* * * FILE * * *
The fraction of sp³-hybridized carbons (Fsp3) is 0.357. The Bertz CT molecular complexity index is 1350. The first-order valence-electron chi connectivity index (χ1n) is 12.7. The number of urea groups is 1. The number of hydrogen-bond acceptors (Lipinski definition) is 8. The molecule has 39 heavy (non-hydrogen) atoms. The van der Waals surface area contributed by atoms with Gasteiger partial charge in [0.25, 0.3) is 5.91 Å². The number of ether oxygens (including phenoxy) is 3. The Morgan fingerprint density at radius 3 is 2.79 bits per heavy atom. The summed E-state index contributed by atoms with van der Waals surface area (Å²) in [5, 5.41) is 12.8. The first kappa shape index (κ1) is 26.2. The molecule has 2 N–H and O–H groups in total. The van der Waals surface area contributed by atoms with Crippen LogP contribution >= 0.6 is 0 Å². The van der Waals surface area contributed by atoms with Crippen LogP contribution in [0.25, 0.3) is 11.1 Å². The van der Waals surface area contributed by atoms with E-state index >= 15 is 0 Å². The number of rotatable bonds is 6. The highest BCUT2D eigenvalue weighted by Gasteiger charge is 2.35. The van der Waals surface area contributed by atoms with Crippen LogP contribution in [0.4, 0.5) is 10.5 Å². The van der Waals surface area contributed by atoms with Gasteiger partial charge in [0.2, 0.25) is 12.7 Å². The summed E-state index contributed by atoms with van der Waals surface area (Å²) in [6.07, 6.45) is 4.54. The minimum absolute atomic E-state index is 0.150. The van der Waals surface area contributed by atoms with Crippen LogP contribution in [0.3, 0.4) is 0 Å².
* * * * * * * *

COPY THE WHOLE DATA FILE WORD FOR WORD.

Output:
The fraction of sp³-hybridized carbons (Fsp3) is 0.357. The Bertz CT molecular complexity index is 1350. The first-order valence-electron chi connectivity index (χ1n) is 12.7. The number of urea groups is 1. The number of hydrogen-bond acceptors (Lipinski definition) is 8. The molecule has 39 heavy (non-hydrogen) atoms. The van der Waals surface area contributed by atoms with Gasteiger partial charge in [0.25, 0.3) is 5.91 Å². The number of ether oxygens (including phenoxy) is 3. The Morgan fingerprint density at radius 3 is 2.79 bits per heavy atom. The summed E-state index contributed by atoms with van der Waals surface area (Å²) in [5, 5.41) is 12.8. The first kappa shape index (κ1) is 26.2. The molecule has 2 N–H and O–H groups in total. The van der Waals surface area contributed by atoms with Crippen LogP contribution >= 0.6 is 0 Å². The van der Waals surface area contributed by atoms with Crippen LogP contribution in [0.25, 0.3) is 11.1 Å². The van der Waals surface area contributed by atoms with E-state index >= 15 is 0 Å². The number of rotatable bonds is 6. The highest BCUT2D eigenvalue weighted by Gasteiger charge is 2.35. The van der Waals surface area contributed by atoms with Crippen LogP contribution in [0.4, 0.5) is 10.5 Å². The van der Waals surface area contributed by atoms with Gasteiger partial charge in [0.2, 0.25) is 12.7 Å². The summed E-state index contributed by atoms with van der Waals surface area (Å²) in [6.07, 6.45) is 4.54. The minimum absolute atomic E-state index is 0.150. The van der Waals surface area contributed by atoms with Crippen LogP contribution in [0.3, 0.4) is 0 Å².